Embattled Texas Police Chief Pete Arredondo has resigned from his Uvalde City Council seat about a month after being sworn in to the position.
Uvalde Leader-News was the first to report Arredondo’s retirement plans early Saturday afternoon.
Uvalde town leaders said they received his official letter of resignation late Saturday afternoon after hearing the news from the local newspaper.
“After careful consideration, it is in the best interest of the community to step down as a member of the District 3 City Council to minimize further distractions,” Arredondo said in his letter. “The mayor, city council and city employees must continue to move forward to reunite our community.”
News of his retirement comes after Arredondo became the central figure in a series of tactical blunders, including a decision to avoid confronting an 18-year-old gunman in response to the mass shooting at Robb Elementary School, which killed 19 children and two Teacher left dead on May 24th.
NBC News has reached out to Arredondo’s attorney but has received no response.
Arredondo was elected District 3 representative on Uvalde City Council on May 7 and was officially sworn in a week after the school shooting.
He is stepping down from the city council about a week after the Uvalde Consolidated Independent School District placed him on administrative leave on June 22.
Hal Harrell, the superintendent of the Uvalde school system, said in a statement he was waiting for the investigation into the mass shootings to be completed when Arredondo was placed on leave.
“Today, I still don’t have details of the investigations that are being conducted by various agencies,” he said. “Due to the remaining uncertainty and the unknown timing of when I will receive the results of the investigation, I have made the decision to place Chief Arredondo on administrative leave effective as of that date.”
Lt. Mike Hernandez took over as chief, Harrell said.
State authorities have described Arredondo as the incident commander during the school massacre. Arredondo said he does not consider himself the officer in charge.
Officials said Arredondo incorrectly treated the gunman as a barricaded suspect instead of an active gunman. After more than an hour, federal agents entered the room and fatally shot the gunman.
Federal and state authorities are investigating the police response.
City, state, and federal police officers were also present on campus. A SWAT-like team of U.S. Customs and Border Protection agents eventually entered the classroom and killed the gunman.
Col. Steve McCraw of the Texas Department of Public Safety on June 21 described police actions during a Senate committee hearing as a “pathetic failure.”
“We know this, there is compelling evidence that law enforcement’s response to the attack on Robb Elementary was a pathetic mistake and contrary to everything we have learned in the last two decades since the Columbine massacre,” he said he to the legislature in Austin.
During the hearing, McCraw said the classroom where the shooter was hiding was unlocked. After the shooting, it was widely reported that police were prevented from entering the classrooms looking for keys because the doors were locked.
According to McCraw and a published schedule, it took an hour, 14 minutes and 8 seconds from the time police entered the building to the time the gunman was killed.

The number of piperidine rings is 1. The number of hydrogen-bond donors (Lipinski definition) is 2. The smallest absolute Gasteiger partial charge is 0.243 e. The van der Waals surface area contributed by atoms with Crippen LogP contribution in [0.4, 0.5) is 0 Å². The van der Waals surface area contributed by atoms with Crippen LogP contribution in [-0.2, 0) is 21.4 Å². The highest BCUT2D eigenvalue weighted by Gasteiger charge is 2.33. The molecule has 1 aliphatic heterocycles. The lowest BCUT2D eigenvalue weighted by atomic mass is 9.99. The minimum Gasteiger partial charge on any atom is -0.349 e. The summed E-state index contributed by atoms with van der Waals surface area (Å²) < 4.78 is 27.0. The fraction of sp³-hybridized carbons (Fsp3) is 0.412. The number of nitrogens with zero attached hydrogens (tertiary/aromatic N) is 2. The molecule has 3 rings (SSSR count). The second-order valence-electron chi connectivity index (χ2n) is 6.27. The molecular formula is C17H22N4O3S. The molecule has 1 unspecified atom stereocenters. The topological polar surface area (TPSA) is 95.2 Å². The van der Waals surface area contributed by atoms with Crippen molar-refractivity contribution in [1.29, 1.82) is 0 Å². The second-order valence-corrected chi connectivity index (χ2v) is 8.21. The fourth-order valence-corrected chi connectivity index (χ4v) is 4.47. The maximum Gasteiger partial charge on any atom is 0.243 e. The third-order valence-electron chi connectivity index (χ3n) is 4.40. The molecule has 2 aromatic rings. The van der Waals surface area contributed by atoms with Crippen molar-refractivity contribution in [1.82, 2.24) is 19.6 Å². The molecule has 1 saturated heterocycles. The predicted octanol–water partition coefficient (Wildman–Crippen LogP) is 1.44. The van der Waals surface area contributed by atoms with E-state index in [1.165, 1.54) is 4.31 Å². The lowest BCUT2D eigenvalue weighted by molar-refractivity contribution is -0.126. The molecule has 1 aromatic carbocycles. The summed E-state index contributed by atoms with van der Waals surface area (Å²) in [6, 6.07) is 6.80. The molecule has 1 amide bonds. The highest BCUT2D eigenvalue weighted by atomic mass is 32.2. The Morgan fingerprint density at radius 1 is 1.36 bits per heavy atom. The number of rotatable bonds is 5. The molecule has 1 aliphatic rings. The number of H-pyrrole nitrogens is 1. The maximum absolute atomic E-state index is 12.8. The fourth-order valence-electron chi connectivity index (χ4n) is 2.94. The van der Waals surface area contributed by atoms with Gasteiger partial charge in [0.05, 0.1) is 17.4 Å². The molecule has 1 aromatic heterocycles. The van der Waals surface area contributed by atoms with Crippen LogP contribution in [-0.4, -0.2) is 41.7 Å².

“The only thing stopping a corridor of dedicated officers from rooms 111 and 112 was the on-site commander, who decided to put the officers’ lives ahead of the children’s lives,” he said. “The officers have guns. The kids didn’t have any. The officers wore body armor. The kids didn’t have any. The officers had training. The subject had none.”
According to McCraw and the schedule, law enforcement officers and at least one ballistic shield were at the school about 19 minutes after the shooter entered the classrooms.
Since the bloodshed on the Uvalde campus, Arredondo has generally avoided the media. But he told the Texas Tribune in June that officers never “didn’t hesitate for even a moment to put themselves at risk.”
Arredondo, who took over as school district police chief in 2020, told The Tribune he considers himself a frontline responder — not the person managing the broader response.
“I gave no orders,” he told the Tribune. “I called for help and asked for an extraction tool to open the door.”
According to The Tribune, when Arredondo found he couldn’t enter the classroom with the gunman inside, he dialed the police station from his cell phone and asked for a tactical unit, snipers and an extrication tool to open the door.
“It’s not like anyone said resign,” Arredondo’s lawyer, George Hyde, told The Tribune. “It was like, ‘Right now we can’t go in until we have the tools. So we will do what we can to save lives.” And what was that? It should evacuate the students and the parents and the teachers from the rooms.”
Arredondo was elected to Uvalde City Council on May 7 and was sworn in in a private ceremony on May 31, a week after the shooting. A council meeting was supposed to be held that day, but was canceled because of the shooting.
When the council met for a special session a week later, on June 7, he did not show up.
Arredondo also did not attend a June 21 meeting where the council unanimously declined to grant his request for a leave of absence from future council meetings.
Uvalde Mayor Don McLaughlin said during the same council meeting that Robb would be torn down because “you can never ask a kid to go back or a teacher to ever go to that school again.”
Irene Byon and Anthony Cusumano contributed.